Separate but related, what's the future of reading as a practice and a culture? I see a hazy connection between the rise of screen-based reading practices like skim reading and F-reading and the "hot mess" info bucket of the internet but I'm not sure I can illuminate the thread yet. Anyone else see it too? Maybe something to do with bopping around information/text instead of journeying through it? Also, I'd love to hear your thoughts on the rising popularity of social reading and writing (and their commercial counterparts, apps like Fable and Wattpad) and how they might relate to the idea of the internet as a collective consciousness. Is reading moving away from the individualism and interiority of the print era into a new kind of shared, external experience (like orality but coated with the residue of literacy, radio and TV)?

Anyway, this is too long already and the carpool line calls so I must go!  I apologize if I'm treading familiar ground with any of this...that's a side effect of thinking out loud on the internet, an information environment that includes every idea ever! Thanks again for the rich garden of ideas you've planted here...and for letting us drop some seeds :).

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Oct 7, 2021Liked by L. M. Sacasas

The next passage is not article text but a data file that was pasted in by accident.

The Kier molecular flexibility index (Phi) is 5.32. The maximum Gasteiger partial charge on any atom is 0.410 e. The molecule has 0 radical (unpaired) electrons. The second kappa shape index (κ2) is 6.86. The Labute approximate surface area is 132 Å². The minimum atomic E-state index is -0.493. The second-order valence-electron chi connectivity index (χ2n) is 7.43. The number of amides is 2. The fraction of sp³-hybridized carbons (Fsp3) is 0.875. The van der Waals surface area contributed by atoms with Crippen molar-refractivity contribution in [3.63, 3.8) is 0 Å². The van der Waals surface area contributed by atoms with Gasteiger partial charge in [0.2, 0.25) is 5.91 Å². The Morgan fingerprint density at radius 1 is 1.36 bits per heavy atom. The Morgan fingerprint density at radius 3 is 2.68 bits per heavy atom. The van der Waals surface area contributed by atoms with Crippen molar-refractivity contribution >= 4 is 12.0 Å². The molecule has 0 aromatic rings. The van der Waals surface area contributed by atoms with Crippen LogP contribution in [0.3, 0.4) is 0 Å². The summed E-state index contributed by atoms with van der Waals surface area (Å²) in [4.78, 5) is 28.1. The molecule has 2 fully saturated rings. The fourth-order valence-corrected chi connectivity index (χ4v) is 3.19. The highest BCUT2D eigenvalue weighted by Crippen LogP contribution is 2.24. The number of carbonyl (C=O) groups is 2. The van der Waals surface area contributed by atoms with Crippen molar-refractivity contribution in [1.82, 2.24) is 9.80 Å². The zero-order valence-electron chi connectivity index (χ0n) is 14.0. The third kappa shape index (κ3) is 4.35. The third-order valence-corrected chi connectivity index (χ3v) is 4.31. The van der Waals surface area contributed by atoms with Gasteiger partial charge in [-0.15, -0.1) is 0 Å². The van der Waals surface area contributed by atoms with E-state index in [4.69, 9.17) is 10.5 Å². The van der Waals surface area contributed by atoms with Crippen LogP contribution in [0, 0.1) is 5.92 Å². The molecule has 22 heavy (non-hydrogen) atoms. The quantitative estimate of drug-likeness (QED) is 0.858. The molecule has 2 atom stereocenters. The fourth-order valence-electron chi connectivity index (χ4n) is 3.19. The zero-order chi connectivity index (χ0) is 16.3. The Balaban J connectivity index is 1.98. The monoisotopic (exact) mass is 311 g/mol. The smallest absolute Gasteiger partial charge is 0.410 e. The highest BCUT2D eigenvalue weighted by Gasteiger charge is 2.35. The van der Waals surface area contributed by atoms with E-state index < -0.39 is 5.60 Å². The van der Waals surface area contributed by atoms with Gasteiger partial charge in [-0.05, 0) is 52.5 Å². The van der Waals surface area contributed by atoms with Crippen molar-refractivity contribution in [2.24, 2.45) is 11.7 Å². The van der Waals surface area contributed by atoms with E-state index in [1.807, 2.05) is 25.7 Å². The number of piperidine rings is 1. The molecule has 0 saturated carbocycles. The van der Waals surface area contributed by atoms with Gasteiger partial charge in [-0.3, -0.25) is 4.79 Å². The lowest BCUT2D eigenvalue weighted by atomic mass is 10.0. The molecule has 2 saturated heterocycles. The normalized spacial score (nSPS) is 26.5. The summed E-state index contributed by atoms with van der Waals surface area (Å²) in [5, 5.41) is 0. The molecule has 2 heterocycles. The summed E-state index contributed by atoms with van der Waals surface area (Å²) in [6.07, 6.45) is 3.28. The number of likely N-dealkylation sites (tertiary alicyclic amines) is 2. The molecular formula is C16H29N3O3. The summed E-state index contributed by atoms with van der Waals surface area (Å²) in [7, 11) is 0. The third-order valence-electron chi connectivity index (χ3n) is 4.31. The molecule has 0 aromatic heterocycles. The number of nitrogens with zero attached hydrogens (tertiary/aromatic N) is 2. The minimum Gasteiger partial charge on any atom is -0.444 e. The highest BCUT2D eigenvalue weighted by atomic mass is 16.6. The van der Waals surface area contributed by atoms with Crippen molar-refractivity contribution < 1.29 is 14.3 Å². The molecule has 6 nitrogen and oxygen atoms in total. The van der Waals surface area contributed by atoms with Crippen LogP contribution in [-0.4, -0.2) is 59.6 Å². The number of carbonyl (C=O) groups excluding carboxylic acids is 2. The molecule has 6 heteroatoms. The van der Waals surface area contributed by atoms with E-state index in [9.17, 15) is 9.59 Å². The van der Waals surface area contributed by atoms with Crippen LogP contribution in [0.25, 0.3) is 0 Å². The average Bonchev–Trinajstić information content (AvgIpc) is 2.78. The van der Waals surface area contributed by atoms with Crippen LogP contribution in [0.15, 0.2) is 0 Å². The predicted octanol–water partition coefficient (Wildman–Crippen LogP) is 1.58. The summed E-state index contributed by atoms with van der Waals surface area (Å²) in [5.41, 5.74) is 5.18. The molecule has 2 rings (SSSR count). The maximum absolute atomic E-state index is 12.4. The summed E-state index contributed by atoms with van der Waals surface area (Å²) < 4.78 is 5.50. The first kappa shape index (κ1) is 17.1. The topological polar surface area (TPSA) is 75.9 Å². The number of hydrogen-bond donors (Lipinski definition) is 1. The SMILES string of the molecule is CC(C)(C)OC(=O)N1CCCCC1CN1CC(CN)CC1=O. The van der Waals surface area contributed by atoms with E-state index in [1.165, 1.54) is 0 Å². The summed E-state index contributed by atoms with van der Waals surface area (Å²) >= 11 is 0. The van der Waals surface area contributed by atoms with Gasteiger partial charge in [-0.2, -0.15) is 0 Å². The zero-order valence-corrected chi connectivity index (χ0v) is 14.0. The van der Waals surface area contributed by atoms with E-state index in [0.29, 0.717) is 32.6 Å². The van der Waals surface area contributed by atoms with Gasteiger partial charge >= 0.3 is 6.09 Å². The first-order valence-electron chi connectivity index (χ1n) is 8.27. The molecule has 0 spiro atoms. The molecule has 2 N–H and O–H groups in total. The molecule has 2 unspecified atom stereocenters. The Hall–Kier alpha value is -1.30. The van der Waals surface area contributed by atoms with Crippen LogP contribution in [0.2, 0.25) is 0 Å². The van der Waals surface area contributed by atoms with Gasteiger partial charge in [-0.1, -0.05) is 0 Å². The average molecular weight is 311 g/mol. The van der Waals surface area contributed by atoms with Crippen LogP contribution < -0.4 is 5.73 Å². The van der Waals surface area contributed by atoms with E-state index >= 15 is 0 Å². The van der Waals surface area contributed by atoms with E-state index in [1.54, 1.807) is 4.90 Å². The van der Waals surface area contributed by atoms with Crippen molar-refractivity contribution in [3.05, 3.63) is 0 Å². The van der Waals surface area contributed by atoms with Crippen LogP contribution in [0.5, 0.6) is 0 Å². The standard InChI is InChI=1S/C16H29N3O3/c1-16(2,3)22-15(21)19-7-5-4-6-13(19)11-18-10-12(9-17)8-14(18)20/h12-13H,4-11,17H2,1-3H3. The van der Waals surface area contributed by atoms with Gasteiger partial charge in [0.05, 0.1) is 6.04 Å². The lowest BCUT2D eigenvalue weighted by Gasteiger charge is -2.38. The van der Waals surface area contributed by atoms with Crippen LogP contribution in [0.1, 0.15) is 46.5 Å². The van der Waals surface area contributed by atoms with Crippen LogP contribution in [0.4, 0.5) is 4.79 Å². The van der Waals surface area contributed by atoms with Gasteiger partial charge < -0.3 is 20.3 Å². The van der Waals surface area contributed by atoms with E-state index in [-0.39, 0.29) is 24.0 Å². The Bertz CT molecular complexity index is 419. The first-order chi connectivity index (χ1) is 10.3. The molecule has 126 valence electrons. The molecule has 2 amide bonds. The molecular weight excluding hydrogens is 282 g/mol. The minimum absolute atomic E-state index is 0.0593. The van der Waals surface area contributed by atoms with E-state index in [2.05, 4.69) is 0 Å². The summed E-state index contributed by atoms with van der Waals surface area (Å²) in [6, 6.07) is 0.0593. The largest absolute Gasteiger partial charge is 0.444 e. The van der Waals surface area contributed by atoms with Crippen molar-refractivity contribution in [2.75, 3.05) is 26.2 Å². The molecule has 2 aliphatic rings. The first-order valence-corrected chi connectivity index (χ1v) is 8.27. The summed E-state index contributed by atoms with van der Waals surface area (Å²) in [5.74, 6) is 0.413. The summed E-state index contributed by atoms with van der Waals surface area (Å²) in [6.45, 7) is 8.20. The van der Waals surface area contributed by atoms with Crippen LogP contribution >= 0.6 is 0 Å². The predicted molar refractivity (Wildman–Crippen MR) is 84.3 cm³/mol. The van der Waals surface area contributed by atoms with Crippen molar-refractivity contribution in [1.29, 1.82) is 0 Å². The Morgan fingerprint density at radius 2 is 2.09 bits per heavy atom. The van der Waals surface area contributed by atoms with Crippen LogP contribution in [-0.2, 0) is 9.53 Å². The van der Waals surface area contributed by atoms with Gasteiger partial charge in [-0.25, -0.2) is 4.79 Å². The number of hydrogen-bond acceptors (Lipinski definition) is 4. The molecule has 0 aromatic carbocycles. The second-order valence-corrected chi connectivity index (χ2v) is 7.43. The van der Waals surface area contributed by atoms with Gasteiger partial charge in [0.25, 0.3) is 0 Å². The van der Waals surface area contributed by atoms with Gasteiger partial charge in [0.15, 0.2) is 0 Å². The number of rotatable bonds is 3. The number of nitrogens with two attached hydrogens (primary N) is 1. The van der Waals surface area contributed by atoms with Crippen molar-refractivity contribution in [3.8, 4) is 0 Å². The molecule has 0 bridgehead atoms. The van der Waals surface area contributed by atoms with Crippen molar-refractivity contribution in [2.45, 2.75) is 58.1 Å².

I usually try to write letters, but I just signed up as a subscriber, so, as an inveterate seeker of how things work, I thought I would leave a comment. I enjoyed the essay, and, as usual, I'll have to reread it a few times before I can gather all my thoughts about it. I've never managed the "hot mess" style of organization, but I think about it. After having worked here in the Dean's Office at St. John's College for ten years, the mere number of my Outlook folders have become its own hot mess, and at any given time, I have 100-400 email messages in my inbox. But the folders just are how I organize. As the Accreditation Liaison Officer, I have to pull up any number of documents related to accreditation, (both in email and on the hard drive). "How would I find those things by search term?" I wonder. My workstudy student, however, seems to have her own troubles. Yesterday she told me that she - and many of her friends - were not receiving any emails from the Dean's Office or any other college emails. "Are they going into your junk folder?" I asked her. "I think they're all going into 'other.'" "I'm not sure what you mean?" I responded. So she pulled out her phone, and she has the Outlook app on it, and she is only looking at the "focused" inbox. I simply didn't know how to respond. Why would she only look at what Outlook thinks is most important? I believe I disabled that feature as soon as it appears.